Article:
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Catholic Near East Welfare Association

Celebrating 50 years | God • World • Human Family • Church

Healing Kerala’s Health Care

The church fills gaps in India’s admired health care system

As the sun rises over the Amala Hospital and Research Center grounds in Trichur, Kerala, lay and religious doctors, nurses and other staff gather in the adjoining chapel for a brief liturgy before a hard day’s work. The institution’s former director and current head of its board of trustees, Father Paul Achandy, leads the prayers.

With a busy 1,000–bed hospital and medical institute to oversee, the Carmelite priest keeps a close eye on the clock. After the celebration, he promptly closes the liturgy with a few words of wisdom. He also requests prayers for this year’s crop of students in the hospital’s nursing program who will take their final exams that afternoon. He then reminds the group that the day is the feast of Our Lady of the Immaculate Conception, to whom the Amala Hospital is dedicated.

To celebrate, Father Paul encourages them to join a rosary procession that evening, which will begin at the chapel, wind through the institution’s rolling campus and end at the grotto near its edge, where he will hold a candlelit vigil.

As the staff files out of the chapel, a recorded hymn sounds through the hospital speaker system. The music reminds staff and patients in the hospital the liturgy has ended and that Father Paul will begin offering the Eucharist to bedridden patients.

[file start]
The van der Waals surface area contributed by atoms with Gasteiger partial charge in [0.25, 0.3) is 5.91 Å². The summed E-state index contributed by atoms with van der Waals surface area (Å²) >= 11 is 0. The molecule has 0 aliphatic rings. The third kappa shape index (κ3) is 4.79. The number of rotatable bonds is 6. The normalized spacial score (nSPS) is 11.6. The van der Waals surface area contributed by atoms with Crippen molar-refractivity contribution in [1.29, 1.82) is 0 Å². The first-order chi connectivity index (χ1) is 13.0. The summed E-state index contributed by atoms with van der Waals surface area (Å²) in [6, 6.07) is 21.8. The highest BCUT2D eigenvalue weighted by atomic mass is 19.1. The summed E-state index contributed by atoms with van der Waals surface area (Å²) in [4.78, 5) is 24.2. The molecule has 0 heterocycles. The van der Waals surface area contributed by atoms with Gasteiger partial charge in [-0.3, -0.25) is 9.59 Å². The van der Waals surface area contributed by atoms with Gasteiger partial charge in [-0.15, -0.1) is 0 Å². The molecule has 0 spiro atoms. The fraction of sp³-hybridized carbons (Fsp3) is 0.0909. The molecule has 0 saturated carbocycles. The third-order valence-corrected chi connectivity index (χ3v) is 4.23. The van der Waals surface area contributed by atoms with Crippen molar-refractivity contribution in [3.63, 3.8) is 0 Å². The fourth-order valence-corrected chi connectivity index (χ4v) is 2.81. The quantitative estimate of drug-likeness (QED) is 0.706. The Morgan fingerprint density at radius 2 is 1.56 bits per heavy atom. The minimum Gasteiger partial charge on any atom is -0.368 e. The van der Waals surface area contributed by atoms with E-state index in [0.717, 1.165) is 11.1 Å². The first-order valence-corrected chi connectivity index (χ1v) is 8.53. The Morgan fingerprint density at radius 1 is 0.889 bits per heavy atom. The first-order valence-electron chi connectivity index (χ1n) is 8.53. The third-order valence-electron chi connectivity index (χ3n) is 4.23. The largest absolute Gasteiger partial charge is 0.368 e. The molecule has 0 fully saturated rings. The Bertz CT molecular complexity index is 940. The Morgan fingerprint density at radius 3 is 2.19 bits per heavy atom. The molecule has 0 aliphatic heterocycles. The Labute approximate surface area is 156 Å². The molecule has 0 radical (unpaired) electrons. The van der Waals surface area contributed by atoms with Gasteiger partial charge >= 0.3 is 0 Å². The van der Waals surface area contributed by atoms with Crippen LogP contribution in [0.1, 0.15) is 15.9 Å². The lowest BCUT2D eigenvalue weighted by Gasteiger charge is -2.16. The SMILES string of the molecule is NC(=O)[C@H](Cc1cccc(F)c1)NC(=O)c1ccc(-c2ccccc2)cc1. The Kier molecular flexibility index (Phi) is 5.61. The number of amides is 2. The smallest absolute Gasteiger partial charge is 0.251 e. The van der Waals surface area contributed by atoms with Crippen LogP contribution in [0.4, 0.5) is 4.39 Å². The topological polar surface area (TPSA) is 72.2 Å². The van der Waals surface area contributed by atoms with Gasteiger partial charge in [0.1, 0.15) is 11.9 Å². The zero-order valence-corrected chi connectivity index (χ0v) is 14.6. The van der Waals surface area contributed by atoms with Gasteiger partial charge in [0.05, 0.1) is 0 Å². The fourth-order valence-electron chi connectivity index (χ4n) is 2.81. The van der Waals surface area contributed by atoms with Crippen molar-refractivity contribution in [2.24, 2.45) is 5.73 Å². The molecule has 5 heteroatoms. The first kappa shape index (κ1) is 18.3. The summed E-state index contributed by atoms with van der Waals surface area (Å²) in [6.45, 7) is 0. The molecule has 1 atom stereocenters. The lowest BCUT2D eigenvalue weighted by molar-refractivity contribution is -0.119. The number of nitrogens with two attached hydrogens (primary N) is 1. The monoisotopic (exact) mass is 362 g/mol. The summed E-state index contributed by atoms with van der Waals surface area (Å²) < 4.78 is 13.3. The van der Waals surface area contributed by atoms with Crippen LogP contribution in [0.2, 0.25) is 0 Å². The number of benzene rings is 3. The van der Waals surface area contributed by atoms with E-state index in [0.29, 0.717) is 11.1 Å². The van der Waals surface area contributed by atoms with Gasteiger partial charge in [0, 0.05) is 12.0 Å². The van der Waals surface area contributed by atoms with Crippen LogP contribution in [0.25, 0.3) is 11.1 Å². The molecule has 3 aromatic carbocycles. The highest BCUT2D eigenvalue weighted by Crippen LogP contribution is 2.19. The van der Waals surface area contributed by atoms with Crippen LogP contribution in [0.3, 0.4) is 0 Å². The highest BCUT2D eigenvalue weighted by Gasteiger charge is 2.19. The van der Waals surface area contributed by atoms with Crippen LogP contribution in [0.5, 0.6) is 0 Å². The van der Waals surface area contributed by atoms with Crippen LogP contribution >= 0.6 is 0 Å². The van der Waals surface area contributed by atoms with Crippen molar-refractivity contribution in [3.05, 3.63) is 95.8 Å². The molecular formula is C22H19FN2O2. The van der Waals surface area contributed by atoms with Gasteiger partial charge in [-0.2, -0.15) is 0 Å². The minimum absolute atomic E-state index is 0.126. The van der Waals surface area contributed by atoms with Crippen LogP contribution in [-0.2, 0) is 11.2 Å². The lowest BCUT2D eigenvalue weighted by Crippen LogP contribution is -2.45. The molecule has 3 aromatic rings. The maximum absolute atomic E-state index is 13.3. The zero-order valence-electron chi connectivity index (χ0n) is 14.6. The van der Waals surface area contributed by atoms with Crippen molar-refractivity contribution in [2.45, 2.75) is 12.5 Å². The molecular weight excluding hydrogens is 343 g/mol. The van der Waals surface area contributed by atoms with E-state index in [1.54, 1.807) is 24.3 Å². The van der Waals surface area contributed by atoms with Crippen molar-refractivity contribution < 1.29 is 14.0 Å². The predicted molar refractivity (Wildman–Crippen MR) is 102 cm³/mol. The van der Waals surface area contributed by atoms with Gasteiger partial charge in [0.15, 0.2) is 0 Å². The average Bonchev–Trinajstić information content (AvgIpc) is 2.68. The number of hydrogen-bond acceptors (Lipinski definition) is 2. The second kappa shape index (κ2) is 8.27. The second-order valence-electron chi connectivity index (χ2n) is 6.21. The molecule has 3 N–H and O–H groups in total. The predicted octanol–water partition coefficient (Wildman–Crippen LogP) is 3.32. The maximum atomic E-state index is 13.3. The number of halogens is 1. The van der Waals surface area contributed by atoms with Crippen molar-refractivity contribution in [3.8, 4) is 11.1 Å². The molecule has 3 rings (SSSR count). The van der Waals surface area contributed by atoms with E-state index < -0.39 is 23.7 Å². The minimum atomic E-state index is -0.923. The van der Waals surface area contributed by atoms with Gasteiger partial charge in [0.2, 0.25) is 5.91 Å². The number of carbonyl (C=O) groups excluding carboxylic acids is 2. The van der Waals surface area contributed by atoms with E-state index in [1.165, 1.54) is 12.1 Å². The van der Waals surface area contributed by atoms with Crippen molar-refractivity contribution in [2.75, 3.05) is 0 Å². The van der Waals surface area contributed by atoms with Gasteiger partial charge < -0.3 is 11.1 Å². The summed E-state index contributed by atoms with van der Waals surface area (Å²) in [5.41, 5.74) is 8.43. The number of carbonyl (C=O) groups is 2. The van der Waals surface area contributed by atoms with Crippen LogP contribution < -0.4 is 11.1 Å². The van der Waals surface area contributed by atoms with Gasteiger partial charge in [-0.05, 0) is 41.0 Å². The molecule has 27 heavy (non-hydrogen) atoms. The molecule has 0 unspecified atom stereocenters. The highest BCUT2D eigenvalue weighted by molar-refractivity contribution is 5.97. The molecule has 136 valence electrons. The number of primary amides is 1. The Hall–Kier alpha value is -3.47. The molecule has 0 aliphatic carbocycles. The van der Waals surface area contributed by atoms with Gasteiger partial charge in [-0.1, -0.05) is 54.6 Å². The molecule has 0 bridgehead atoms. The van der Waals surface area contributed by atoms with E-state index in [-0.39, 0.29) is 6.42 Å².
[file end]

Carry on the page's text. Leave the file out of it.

With an oil lamp in one hand and a list of the patients in the other, a sister accompanies the priest from the chapel and down a long hallway leading to the 210–bed intensive care unit. Awaiting their arrival, a nurse joins them and briskly guides the priest to the room of the first patient on the list. She opens the door and stands back. Without pause, Father Paul hurries into the room, warmly greets an elderly man lying in bed and quickly gives him Communion. The nurse then directs him to other patients on the list.

For the next 15 minutes, the priest rushes through the multistory facility, distributing Communion to more than 30 patients in various wards. “Here, prayer is so much a part of the culture,” explains Father Paul. “But in a hospital setting, it’s a very fast pace. If you don’t deliver things in time, it’s a problem. Time is critical. If we’re delayed for even a minute, lives are threatened.”